Tuesday, April 29, 2003 - 02:00
St. Catharines Standard
There are persuasive arguments in favour of legalizing marijuana for the personal use of patients who could benefit from it.
We have argued for years that the drug should be made available for those patients who cannot keep food down, who have no appetite or who suffer from multiple sclerosis, cancer, arthritis or AIDS.
But itís hard for us to agree that the production of legal grass for seriously ill patients should be run by the government.
Not with its poor track record.
Those who favour legalized grass often argue the government should regulate marijuana production, tax the product and distribute it much in the way the LCBO distributes alcoholic beverages. They hold out the promise of huge tax revenues as a way of convincing politicians and bureaucrats who worry about Reefer Madness on our street corners.
But only last week we commented on the fact the federal governmentís $5.7-million grow operation in an unused mine in Flin Flon, Manitoba, was six months behind schedule, its marijuana crop was unuseable and none of the 250 kilograms harvested would reach the patients whose suffering it might ease.
This yearís crop is much more potent than last yearís ó but too potent to use ó and the operation failed to grow a mild placebo version of the plant to be tested in blind trials.
In other words, two years and millions of dollars later, the operation is a huge flop.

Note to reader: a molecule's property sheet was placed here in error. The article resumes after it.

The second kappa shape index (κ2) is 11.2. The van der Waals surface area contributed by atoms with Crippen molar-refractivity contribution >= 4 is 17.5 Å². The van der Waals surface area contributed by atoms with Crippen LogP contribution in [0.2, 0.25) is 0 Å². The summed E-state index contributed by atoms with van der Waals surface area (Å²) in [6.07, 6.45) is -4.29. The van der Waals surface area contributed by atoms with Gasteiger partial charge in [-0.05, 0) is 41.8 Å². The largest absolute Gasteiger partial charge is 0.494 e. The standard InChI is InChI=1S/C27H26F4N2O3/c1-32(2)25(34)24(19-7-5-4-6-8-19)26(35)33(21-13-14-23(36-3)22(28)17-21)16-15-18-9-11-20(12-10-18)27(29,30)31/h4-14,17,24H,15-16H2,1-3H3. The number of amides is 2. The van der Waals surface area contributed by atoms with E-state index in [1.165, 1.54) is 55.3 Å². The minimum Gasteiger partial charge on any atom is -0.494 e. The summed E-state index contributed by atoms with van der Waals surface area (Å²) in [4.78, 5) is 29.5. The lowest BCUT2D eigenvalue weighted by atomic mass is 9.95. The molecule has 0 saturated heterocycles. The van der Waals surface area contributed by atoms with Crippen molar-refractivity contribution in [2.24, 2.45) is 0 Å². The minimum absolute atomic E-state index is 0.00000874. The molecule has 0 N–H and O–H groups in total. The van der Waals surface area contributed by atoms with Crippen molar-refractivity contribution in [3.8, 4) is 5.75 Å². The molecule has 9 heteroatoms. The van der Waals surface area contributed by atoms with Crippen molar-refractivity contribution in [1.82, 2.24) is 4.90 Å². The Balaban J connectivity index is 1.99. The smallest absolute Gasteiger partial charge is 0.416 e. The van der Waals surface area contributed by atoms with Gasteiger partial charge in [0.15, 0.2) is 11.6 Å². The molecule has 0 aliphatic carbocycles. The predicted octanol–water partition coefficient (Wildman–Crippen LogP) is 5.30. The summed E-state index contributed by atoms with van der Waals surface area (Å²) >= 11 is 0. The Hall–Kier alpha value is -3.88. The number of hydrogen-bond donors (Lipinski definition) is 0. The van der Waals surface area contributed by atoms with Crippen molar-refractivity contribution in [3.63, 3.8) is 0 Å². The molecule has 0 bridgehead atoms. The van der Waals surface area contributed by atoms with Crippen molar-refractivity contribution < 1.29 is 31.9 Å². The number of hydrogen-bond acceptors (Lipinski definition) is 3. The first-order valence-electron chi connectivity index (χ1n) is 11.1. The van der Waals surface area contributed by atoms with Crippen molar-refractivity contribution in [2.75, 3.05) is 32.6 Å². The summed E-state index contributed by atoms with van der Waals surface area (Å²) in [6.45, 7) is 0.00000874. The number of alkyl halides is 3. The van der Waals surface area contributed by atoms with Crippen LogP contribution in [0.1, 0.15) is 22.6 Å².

We find it curious the crop the government was growing was never intended for use by the suffering. Health Canada wants to test it first to see if there is any scientific proof that marijuana eases patientsí discomfort.
But if that is the case, why then did the government issue permits to 36 Canadians allowing them to legally grow marijuana or to designate a grower to supply them with an ďuntestedĒ drug? If the government isnít sure use of marijuana makes life easier for those patients, why permit these people to grow it and the patients to use it?
On the other hand, if Ottawa wants to test the efficacy of marijuana, why not use the grass these people are already successfully growing, rather than waste $5.7 million on a project in Flin Flon that has failed two years in a row?
Not only are these 36 Canadians successfully growing marijuana, Eric Nash and his wife Wendy Little of Duncan, B.C., have even had their crop officially certified as 100 per cent organic.
If ordinary people can succeed at producing medically usable pot that is organically grown, why canít the government?
If the government cannot succeed at it, despite spending millions on the project, it should scrap its grow operation and test the marijuana from the growers who are intending it for use by these patients.
Our federal politicians have to evolve their marijuana policies to blend with the publicís views on how grass should be used and when its use should be penalized. So far, thereís been too much contradictory regulation and confusion that has only worsened the situation.
Itís time for Ottawa to either grow or get off the pot.
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